The Senate has reached a deal to raise the pay of federal employees by $50 per week in the coming weeks.
The agreement, which was announced by Sen. Patty Murray, D-Wash., is expected to be finalized by Friday, but Murray said it would allow for workers to receive their full pay increases starting next week.
The deal will also extend a one-week pay freeze for federal workers for one more week.
Senate Majority Leader Mitch McConnell, R-Ky., said the Senate has also agreed to a two-year extension of unemployment benefits for people who have worked at least six weeks.
That’s a provision that Republicans have threatened to take up in the upcoming lame-duck session.
Murray told reporters Wednesday that her office had been working on the deal, which also included a three-month extension of Medicare and $30 billion in additional funding for the Department of Homeland Security.
Murray said she hopes the deal will help make sure federal workers don’t have to work even more if Congress fails to raise unemployment insurance benefits.
The House passed a $1.2 trillion stimulus package in December and the Senate passed a stimulus package last month.
The Senate is also expected to vote on another $1 trillion stimulus bill next week that would pay for the cost of the government’s efforts to repair the nation’s roads, bridges and airports.
The budget agreement was reached after Democrats, along with several Republicans, voted to extend unemployment benefits and raise Medicare benefits.
Democrats, led by Sen, Joe Manchin, D, West Virginia, and Rep., Kevin McCarthy, R, California, also passed legislation last month that would give workers more money to take home during their paid leave.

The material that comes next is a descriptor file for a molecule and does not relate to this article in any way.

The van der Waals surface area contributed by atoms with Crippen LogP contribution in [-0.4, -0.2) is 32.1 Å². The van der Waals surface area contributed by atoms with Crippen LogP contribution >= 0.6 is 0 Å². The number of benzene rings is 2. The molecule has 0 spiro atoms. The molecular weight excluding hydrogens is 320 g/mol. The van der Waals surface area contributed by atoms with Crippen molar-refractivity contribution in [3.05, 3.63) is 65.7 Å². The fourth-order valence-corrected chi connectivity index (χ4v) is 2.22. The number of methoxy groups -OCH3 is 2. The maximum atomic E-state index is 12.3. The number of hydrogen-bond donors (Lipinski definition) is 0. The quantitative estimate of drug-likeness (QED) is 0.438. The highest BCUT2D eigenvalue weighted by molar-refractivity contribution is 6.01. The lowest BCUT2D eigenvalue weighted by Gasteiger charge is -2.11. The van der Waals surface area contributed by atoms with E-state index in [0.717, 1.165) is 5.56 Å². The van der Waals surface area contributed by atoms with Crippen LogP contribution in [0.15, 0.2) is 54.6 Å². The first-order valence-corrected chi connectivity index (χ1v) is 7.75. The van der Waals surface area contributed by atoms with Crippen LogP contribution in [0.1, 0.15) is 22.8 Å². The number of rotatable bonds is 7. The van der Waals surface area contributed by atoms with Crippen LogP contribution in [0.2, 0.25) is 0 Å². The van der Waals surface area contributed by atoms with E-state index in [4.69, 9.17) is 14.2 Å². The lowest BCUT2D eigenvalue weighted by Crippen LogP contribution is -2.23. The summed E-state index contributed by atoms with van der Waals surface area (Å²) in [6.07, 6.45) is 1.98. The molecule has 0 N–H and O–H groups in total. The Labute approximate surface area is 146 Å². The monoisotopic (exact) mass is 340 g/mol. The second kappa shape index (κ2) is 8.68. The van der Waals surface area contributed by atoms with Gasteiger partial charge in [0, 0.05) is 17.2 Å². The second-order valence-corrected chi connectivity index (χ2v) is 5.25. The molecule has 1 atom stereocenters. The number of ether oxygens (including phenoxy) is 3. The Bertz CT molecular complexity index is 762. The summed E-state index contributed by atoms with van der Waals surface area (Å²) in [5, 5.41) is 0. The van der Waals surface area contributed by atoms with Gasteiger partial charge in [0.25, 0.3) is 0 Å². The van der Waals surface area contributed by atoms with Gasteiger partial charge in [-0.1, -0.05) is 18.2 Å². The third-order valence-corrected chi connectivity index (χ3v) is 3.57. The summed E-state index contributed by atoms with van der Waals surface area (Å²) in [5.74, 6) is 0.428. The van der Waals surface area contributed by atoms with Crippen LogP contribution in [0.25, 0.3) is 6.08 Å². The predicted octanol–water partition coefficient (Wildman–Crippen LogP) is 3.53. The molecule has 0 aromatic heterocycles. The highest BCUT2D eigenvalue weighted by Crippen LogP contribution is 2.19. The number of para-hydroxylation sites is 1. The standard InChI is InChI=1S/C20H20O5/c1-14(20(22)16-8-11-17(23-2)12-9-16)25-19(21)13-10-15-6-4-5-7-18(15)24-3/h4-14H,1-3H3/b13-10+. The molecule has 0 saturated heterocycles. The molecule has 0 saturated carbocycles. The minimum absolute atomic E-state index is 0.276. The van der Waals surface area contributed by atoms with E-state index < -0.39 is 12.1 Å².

They say the money would be used to help pay for job training and job retraining.
The Senate is set to vote next week on a two and a half-year package of federal stimulus spending that would increase unemployment benefits by $1,200 for people already eligible for the extension and $1 for anyone receiving an extension.
A third-party group, Americans for Prosperity, which had been pushing for the two-month delay, filed a lawsuit against the Senate over the two bills.
In the past, Murray has supported the extension of the federal government’s payroll tax credit for low-income Americans.
Manchin, the top Democrat on the House Budget Committee, said Wednesday that the Senate’s deal with Murray would ensure that federal workers have the same pay raises as other workers.
The extension will also pay for additional training programs for workers and more aid for small businesses, he said.
“The Senate agreement is long overdue and will make a real difference in the lives of hardworking Americans who need it,” he said in a statement.